While Paul will get a lot of credit here (and deservedly so), it's guys like Redick, Mbah a Moute, and Austin Rivers who continually chase perimeter players off the line, get a hand up and contest, and consistently bother opposing players at every opportunity.

If you forced me to pick one thing that can turn this series on its head real quick, it's the Clippers' ability or inability to keep the Blazers contained from 3-point range.

If the Blazers don't want to be laughed off the floor, they better step up their defense on the perimeter. Lillard will never be confused for Paul on the defensive end, but he needs to keep Chris Paul from launching uncontested from deep. Otherwise, he'll end up this year's James Harden - Vine'd to oblivion showing defensive lapse after defensive lapse.

Moving on from a Clipper strength to a Clipper weakness, we come to rebounding. Outside of Jordan the Clippers don't have a strong rebounding presence. Griffin is still recovering from a couple injuries and has not yet displayed the rebounding prowess of a year ago. Paul Pierce figures to get time at the stretch-4 and he can't jump over a sheet of paper. Cole Aldrich? Serviceable, but not much else.

Meanwhile, Portland sports a bevy of talented rebounders. We've already detailed Davis' ability to rebound on the offensive end. Beyond that Plumlee rates decently well, but he's also bolstered by Harkless and Aminu. Both are fantastic rebounders for their position.

As a team, the Clippers had the second-lowest rebound percentage in the league while the Blazers finished in the Top 10 at 51 percent. The Blazers can do a few things scheme-wise to free up shooters, but they're dependent on the Clippers breaking down in coverage for this to happen. On the rebounding side, the Blazers control a bit more through floor spacing/balance, good box outs, and commitment to crashing the boards all night long.

Game 1 and the series however will probably come down to a handful of things. Number one on that list is how Lillard matches up with Chris Paul.

Earlier this week Eric Griffith of BlazersEdge wrote a piece concerning the Paul vs. Lillard matchup and how history favors Paul by a long shot. By nearly every measureable possible, Paul has dominated the matchup individually and taken home the win regularly.

If Lillard is to take the next step forward individually and as a team, he has to come out ahead in this series. If Paul is stymieing the pick-and-roll game, he has to work hard off-ball and force Paul to match his effort. If Paul pressures him outside, Lillard needs to find a way to work inside and get others involved. He CANNOT be a bystander in this series. The Blazers can't afford to have him be a decoy for long stretches. If that's the case the series will be over before you know it.

Lillard and the Blazers can probably survive somewhat of a push in this matchup. They cannot however, survive if Lillard falls prey to what has happened in the past - inefficient shooting and untimely turnovers.

Another key in the series is getting off to a great start. If the Blazers are going to have any chance, their best opportunity is to get a sucker punch in early. If they can go down to Los Angeles and steal Game 1, all of a sudden the pressure on the Clippers intensifies greatly. There's already rumors of the team being blown up if they fail to make a deep run this postseason, and adding an early loss at home in the series could tilt the balance of power more towards Portland.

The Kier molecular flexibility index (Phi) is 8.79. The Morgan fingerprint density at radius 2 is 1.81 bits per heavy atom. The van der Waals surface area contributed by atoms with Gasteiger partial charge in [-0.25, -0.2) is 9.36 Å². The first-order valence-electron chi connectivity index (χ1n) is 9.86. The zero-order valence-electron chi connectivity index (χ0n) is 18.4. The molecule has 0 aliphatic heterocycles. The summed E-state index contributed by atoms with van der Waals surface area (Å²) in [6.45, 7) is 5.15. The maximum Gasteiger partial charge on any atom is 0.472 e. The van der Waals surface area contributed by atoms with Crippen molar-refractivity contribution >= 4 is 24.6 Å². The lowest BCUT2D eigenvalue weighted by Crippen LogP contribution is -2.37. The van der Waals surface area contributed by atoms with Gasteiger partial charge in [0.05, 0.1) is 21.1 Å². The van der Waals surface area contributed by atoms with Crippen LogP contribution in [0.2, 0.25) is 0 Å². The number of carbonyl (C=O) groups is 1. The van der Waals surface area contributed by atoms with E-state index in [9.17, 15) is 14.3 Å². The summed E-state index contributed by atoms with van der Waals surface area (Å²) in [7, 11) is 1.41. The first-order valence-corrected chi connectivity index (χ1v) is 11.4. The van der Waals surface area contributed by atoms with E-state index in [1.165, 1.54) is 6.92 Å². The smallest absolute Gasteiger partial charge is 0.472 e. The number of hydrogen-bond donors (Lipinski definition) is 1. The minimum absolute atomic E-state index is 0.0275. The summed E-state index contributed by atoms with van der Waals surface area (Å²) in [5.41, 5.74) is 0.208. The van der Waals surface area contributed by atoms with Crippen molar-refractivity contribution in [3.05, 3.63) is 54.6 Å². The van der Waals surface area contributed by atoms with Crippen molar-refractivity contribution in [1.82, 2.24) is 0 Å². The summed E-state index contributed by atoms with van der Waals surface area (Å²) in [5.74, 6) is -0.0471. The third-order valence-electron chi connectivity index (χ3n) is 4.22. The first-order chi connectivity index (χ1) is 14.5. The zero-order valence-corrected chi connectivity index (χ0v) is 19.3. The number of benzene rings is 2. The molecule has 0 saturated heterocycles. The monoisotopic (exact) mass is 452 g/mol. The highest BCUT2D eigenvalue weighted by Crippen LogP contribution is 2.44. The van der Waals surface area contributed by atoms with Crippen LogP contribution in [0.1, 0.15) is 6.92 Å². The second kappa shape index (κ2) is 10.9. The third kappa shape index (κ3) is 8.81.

So we've covered Lillard and Paul, getting an early lead in the series, what other cliché is left? Ah yes, the "surprising postseason star."

Why not opt to go with the man who did it last year? CJ McCollum has the most favorable matchup of any Portland starter, save Aminu/Mbah a Moute. If McCollum is able to outplay Redick and force the coverage his way, it may free up Lillard and by proxy the entire Blazers offense.

The Clippers are planning on blitzing, trapping, and pressuring Lillard and McCollum like crazy. That's not a secret. Every team Portland has played for the last month has done this. McCollum has reacted rather well. He's one of only a few Blazers to actually up his shooting from all over - nearly 3 percent overall and 7 percent from the 3-point line.

Outside of Harkless, he's the only rotation player with a positive +/- since March.

While many fans, writers, and pundits are saying this has the possibility to be one of the most entertaining series of the playoffs in the first round, nearly no one is picking the Blazers to win.

The national narrative is one of the Blazers playing with house money and having next to no chance in this series. Maybe they're right. Maybe this team is closer to the 26.5 predicted wins by Las Vegas than it is to the team that closed out the year with 44 wins in the regular season.

While it's impossible to draw any real direct parallels from one team to another, the last time the Blazers were a No. 5 seed playing a No. 4 seed and were considered an afterthought, well.... 0.9 happened. At this point it's fair to assume the Blazers are playing with house money, so why not go all in on Game 1? They've got nothing to lose according the the narrative.

If they pull out the win in Game 1, the pressure falls on the Clippers. Coach Rivers would then be forced to make the first real changes to compensate.

Then, as the saying goes, it's not a series until a team wins on the road.